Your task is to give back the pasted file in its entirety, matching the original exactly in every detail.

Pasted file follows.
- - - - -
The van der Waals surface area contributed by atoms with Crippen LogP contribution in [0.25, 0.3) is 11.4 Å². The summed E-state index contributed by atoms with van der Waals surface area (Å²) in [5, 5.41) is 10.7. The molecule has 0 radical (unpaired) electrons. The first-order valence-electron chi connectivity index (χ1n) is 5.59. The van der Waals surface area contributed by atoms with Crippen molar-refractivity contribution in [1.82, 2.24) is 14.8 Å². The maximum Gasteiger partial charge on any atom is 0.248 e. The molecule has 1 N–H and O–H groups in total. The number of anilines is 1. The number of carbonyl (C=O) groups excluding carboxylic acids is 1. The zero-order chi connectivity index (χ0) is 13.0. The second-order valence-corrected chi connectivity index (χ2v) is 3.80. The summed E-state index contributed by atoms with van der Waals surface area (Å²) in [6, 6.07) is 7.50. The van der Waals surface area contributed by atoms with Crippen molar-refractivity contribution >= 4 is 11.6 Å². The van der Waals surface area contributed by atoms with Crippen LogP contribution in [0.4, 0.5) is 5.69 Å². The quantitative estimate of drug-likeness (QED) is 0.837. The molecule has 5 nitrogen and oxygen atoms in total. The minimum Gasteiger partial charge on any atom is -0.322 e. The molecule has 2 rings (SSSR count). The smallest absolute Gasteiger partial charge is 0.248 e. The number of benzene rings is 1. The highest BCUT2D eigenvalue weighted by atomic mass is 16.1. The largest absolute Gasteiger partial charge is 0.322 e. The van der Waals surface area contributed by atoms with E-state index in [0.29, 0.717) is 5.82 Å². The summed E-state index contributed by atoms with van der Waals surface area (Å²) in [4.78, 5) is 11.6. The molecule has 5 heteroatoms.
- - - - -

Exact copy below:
The van der Waals surface area contributed by atoms with Crippen LogP contribution in [0.25, 0.3) is 11.4 Å². The summed E-state index contributed by atoms with van der Waals surface area (Å²) in [5, 5.41) is 10.7. The molecule has 0 radical (unpaired) electrons. The first-order valence-electron chi connectivity index (χ1n) is 5.59. The van der Waals surface area contributed by atoms with Crippen molar-refractivity contribution in [1.82, 2.24) is 14.8 Å². The maximum Gasteiger partial charge on any atom is 0.248 e. The molecule has 1 N–H and O–H groups in total. The number of anilines is 1. The number of carbonyl (C=O) groups excluding carboxylic acids is 1. The zero-order chi connectivity index (χ0) is 13.0. The second-order valence-corrected chi connectivity index (χ2v) is 3.80. The summed E-state index contributed by atoms with van der Waals surface area (Å²) in [6, 6.07) is 7.50. The van der Waals surface area contributed by atoms with Crippen molar-refractivity contribution >= 4 is 11.6 Å². The van der Waals surface area contributed by atoms with Crippen LogP contribution in [0.4, 0.5) is 5.69 Å². The quantitative estimate of drug-likeness (QED) is 0.837. The molecule has 5 nitrogen and oxygen atoms in total. The minimum Gasteiger partial charge on any atom is -0.322 e. The molecule has 2 rings (SSSR count). The smallest absolute Gasteiger partial charge is 0.248 e. The number of benzene rings is 1. The highest BCUT2D eigenvalue weighted by atomic mass is 16.1. The largest absolute Gasteiger partial charge is 0.322 e. The van der Waals surface area contributed by atoms with E-state index in [0.29, 0.717) is 5.82 Å². The summed E-state index contributed by atoms with van der Waals surface area (Å²) in [4.78, 5) is 11.6. The molecule has 5 heteroatoms.